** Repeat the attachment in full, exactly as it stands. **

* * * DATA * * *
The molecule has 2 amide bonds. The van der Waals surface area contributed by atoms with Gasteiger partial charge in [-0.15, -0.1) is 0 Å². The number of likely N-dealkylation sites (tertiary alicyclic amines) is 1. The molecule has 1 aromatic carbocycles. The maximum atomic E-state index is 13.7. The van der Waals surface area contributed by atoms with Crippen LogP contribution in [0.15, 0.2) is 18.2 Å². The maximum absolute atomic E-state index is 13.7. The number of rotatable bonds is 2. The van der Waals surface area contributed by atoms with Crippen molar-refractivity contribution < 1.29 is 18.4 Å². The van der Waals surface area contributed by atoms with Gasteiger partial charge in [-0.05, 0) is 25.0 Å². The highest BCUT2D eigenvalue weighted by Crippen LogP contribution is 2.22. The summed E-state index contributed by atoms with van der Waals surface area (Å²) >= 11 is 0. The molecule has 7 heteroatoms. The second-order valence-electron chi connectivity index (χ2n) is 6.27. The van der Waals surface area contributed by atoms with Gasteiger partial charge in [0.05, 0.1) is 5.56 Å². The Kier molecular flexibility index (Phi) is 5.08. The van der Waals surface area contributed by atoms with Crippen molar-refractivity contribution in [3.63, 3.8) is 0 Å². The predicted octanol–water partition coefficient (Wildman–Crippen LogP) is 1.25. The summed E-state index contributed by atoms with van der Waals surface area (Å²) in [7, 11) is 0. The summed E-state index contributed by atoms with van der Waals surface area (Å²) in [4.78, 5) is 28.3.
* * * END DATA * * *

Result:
The molecule has 2 amide bonds. The van der Waals surface area contributed by atoms with Gasteiger partial charge in [-0.15, -0.1) is 0 Å². The number of likely N-dealkylation sites (tertiary alicyclic amines) is 1. The molecule has 1 aromatic carbocycles. The maximum atomic E-state index is 13.7. The van der Waals surface area contributed by atoms with Crippen LogP contribution in [0.15, 0.2) is 18.2 Å². The maximum absolute atomic E-state index is 13.7. The number of rotatable bonds is 2. The van der Waals surface area contributed by atoms with Crippen molar-refractivity contribution < 1.29 is 18.4 Å². The van der Waals surface area contributed by atoms with Gasteiger partial charge in [-0.05, 0) is 25.0 Å². The highest BCUT2D eigenvalue weighted by Crippen LogP contribution is 2.22. The summed E-state index contributed by atoms with van der Waals surface area (Å²) >= 11 is 0. The molecule has 7 heteroatoms. The second-order valence-electron chi connectivity index (χ2n) is 6.27. The van der Waals surface area contributed by atoms with Gasteiger partial charge in [0.05, 0.1) is 5.56 Å². The Kier molecular flexibility index (Phi) is 5.08. The van der Waals surface area contributed by atoms with Crippen molar-refractivity contribution in [3.63, 3.8) is 0 Å². The predicted octanol–water partition coefficient (Wildman–Crippen LogP) is 1.25. The summed E-state index contributed by atoms with van der Waals surface area (Å²) in [7, 11) is 0. The summed E-state index contributed by atoms with van der Waals surface area (Å²) in [4.78, 5) is 28.3.